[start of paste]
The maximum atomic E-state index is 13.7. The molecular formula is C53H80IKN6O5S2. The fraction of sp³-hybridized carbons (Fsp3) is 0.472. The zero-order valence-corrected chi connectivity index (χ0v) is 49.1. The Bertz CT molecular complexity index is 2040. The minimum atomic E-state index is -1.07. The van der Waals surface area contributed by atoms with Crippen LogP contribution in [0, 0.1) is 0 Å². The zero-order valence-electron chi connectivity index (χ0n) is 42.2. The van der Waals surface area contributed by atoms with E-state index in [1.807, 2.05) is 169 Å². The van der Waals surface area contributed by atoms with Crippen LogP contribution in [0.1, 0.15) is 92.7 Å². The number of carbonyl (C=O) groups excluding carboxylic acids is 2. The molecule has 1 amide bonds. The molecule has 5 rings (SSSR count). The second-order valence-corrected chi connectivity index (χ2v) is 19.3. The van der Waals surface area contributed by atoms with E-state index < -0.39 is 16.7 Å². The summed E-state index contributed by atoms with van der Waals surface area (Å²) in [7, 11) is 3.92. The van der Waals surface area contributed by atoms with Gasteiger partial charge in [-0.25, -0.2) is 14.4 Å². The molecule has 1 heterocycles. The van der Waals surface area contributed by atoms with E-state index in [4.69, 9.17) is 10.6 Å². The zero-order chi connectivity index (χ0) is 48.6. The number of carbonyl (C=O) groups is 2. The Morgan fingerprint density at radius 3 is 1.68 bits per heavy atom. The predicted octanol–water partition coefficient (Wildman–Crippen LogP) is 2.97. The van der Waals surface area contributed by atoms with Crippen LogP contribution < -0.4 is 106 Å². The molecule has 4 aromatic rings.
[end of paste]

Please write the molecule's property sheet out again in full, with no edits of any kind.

The maximum atomic E-state index is 13.7. The molecular formula is C53H80IKN6O5S2. The fraction of sp³-hybridized carbons (Fsp3) is 0.472. The zero-order valence-corrected chi connectivity index (χ0v) is 49.1. The Bertz CT molecular complexity index is 2040. The minimum atomic E-state index is -1.07. The van der Waals surface area contributed by atoms with Crippen LogP contribution in [0, 0.1) is 0 Å². The zero-order valence-electron chi connectivity index (χ0n) is 42.2. The van der Waals surface area contributed by atoms with E-state index in [1.807, 2.05) is 169 Å². The van der Waals surface area contributed by atoms with Crippen LogP contribution in [0.1, 0.15) is 92.7 Å². The number of carbonyl (C=O) groups excluding carboxylic acids is 2. The molecule has 1 amide bonds. The molecule has 5 rings (SSSR count). The second-order valence-corrected chi connectivity index (χ2v) is 19.3. The van der Waals surface area contributed by atoms with E-state index < -0.39 is 16.7 Å². The summed E-state index contributed by atoms with van der Waals surface area (Å²) in [7, 11) is 3.92. The van der Waals surface area contributed by atoms with Gasteiger partial charge in [-0.25, -0.2) is 14.4 Å². The molecule has 1 heterocycles. The van der Waals surface area contributed by atoms with E-state index in [4.69, 9.17) is 10.6 Å². The zero-order chi connectivity index (χ0) is 48.6. The number of carbonyl (C=O) groups is 2. The Morgan fingerprint density at radius 3 is 1.68 bits per heavy atom. The predicted octanol–water partition coefficient (Wildman–Crippen LogP) is 2.97. The van der Waals surface area contributed by atoms with Crippen LogP contribution < -0.4 is 106 Å². The molecule has 4 aromatic rings.